Vital signsWith the new federal structure in place, most outcomes will depend on the type of policies the lawmakers, bureaucrats and concerned political parties are going to endorse.
With the new federal structure in place, most outcomes will depend on the type of policies the lawmakers, bureaucrats and concerned political parties are going to endorse. As of now, they all seem to be taking help from a number of international organisations, but it would be interesting to know what sort of process and techniques they are following to get the policies onto paper and implement them. Moreover, proper checks and balances, accountability, transparency and sustainability of policies are yet to be witnessed.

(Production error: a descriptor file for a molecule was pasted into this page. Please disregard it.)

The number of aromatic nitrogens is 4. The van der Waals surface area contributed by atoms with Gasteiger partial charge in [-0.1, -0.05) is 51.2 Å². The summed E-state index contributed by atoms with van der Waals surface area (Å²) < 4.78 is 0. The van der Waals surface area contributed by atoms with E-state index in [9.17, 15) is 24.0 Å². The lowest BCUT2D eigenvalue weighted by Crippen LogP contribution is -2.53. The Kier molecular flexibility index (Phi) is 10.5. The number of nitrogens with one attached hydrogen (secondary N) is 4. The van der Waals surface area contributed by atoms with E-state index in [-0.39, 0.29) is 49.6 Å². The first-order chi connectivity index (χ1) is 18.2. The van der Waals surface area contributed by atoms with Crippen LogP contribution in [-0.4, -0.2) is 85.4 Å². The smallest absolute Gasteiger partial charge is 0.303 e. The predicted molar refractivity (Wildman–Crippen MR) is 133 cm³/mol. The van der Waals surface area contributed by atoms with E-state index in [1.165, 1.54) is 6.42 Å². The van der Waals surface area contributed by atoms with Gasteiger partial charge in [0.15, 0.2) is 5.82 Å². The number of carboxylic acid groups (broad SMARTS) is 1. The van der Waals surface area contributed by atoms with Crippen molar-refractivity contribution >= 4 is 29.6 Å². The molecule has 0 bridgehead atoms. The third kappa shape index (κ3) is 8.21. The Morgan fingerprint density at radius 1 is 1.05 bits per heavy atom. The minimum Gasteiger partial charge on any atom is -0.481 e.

One of the major concerns of the public in relation to the federal set-up is inflation. In order to keep inflation in check, both in the centralised and decentralised fiscal system, an independent central bank should focus on price stability. Taking into account the duration of the election phase, high government expenditure has caused imbalances in the aggregate supply and demand, thereby inflicting demand-side inflation. Such inflation caused by abnormal government spending is harmful to the economy as it might dampen the real Gross Domestic Product (GDP). The series of government spending on different phases of local and federal elections resulted in a fluctuation of the inflation rate while the elections were taking place. However, the overall trend of inflation shows an increment of the inflation rate. Now that we are in the post-election scenario, it depends on the economic policies that the concerned parties are going to endorse.